Vatnajökull National Park: An Adventurer’s Guide

As varied as it is vast, Iceland’s extraordinary Vatnajökull National Park offers glaciers, volcanoes, ice caves, and waterfalls enough to suit any outdoor enthusiast. Nomad James shares the best hikes and things to do here.


A hiker stands on a cliff overlooking Skaftafell Glacier in Iceland. Photo © Getty Images / JurgaR

Vatnajökull National Park was created in 2008, when Iceland’s largest glacier was merged with two existing national parks, Skaftafell and Jökulsárgljúfur. Covering some 5,675mi2 (14,700km2), the park takes up nearly 15% of Iceland’s land mass. In other words, it’s huge.

In general, you can split the park up into two areas. There are the lowland regions, where access is easy, and the remote highland areas around the glacier itself, which are only accessible during summer.

Getting to and around Vatnajökull National Park

The best way to visit the park is to rent a car or a campervan and explore at will. The easiest areas to access are Skaftafell, Jökulsárlón Glacier Lagoon, and Jökulsárgljúfur in the north, which you can visit year-round.

Visiting some areas of the park via public transport is possible. A bus goes from Reykjavik to Höfn five times a week, with stops at Skaftafell and Jökulsárlón. You could also catch a public bus to Akureyri and jump on a guided tour into Jökulsárgljúfur.

Visiting the remote highland areas of Vatnajökull National Park is more complicated. Keep in mind that all roads in the highlands are only accessible by 4WD during the height of summer – and even then, it’s never guaranteed. For most, joining a tour is easiest.

Vatnajökull Glacier

Vatnajökull, the glacier for which the national park is named, is the largest glacier in Iceland, and second largest in Europe by area, measuring around 2,973mi2 (7,700km2). To experience this ice cap in all its glory, I recommend going for a glacier hike or visiting one of the accessible ice caves in the winter. Guided tours leave from Skaftafell, Jökulsárlón, and the town Höfn.

A man stands at the entrance to an ice cave beneath Vatnajökull Glacier, Iceland.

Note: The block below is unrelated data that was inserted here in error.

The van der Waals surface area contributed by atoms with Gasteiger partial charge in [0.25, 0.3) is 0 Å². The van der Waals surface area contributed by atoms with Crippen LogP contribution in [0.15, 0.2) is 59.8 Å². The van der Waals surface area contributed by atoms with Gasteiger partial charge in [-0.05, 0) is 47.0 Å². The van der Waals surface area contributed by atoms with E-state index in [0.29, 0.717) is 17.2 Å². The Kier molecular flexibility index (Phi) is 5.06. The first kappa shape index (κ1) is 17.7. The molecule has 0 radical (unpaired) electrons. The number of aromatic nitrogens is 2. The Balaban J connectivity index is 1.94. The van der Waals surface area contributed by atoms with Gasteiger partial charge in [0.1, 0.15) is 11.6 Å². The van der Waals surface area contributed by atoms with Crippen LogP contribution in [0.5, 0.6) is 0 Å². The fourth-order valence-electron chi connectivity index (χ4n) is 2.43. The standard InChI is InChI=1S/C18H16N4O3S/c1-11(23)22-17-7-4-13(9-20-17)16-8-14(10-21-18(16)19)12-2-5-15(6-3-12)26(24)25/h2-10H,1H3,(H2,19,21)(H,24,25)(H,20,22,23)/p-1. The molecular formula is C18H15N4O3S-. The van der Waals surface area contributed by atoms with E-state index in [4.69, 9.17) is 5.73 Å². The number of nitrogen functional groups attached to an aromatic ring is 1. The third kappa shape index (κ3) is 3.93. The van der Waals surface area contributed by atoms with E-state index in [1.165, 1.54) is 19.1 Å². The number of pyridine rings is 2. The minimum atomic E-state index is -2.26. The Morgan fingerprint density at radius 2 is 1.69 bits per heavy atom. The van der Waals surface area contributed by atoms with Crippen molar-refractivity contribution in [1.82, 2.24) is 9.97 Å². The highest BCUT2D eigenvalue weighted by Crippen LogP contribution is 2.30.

An ice cave beneath Vatnajökull Glacier. Image credit: Getty Images / Rixipix

Skaftafell Nature Reserve

Overlooking the Skaftafellsjökull glacier tongue, the first thing that strikes me is how different this ice is from the glacier above. Dirty and ash-laden, the retreating ice has melted its way up the valley, revealing a pock-marked landscape of black sand and murky lagoons. Curving up into the mountains, it slowly turns from black into white, joining the larger ice cap above.

Such is the impressive vista from the Sjónarnípa viewpoint in Skaftafell, one of the many hiking trails inside this reserve nestled south of the glacier. The most famous sight here is the waterfall Svartifoss, a 90-minute return hike that takes you to a brilliant plume of water shooting off a cliff of black, hexagonal basalt columns.

Skaftafell is also a convenient spot to embark on guided hikes on top of the glacier, with several tour operators with offices in the parking area.

Svartifoss, a narrow waterfall surrounded by hexagonal black basalt columns, in Skaftafell Reserve, Iceland.
Svartifoss. Image credit: Getty Images / Carmen Aguirra

Jökulsárlón Glacier Lagoon

The second most popular area to visit inside Vatnajökull National Park is the Jökulsárlón Glacier Lagoon. Here, you can admire giant icebergs that have been carved off the retreating tongue of Breiðamerkurjökull. Sculpted into fascinating shapes by the fierce winds and strong tides as they float through the lagoon, the ice is eventually pulled out into the ocean, where the waves wash them back onto the coast of black sand, now known as Diamond Beach.

Like Skaftafell, access to Jökulsárlón is easy year-round (weather permitting – this is Iceland, after all). Once here, you’re free to wander around the shores of the lagoon, while boat, zodiac, and kayak tours allow you to venture out onto the lagoon itself.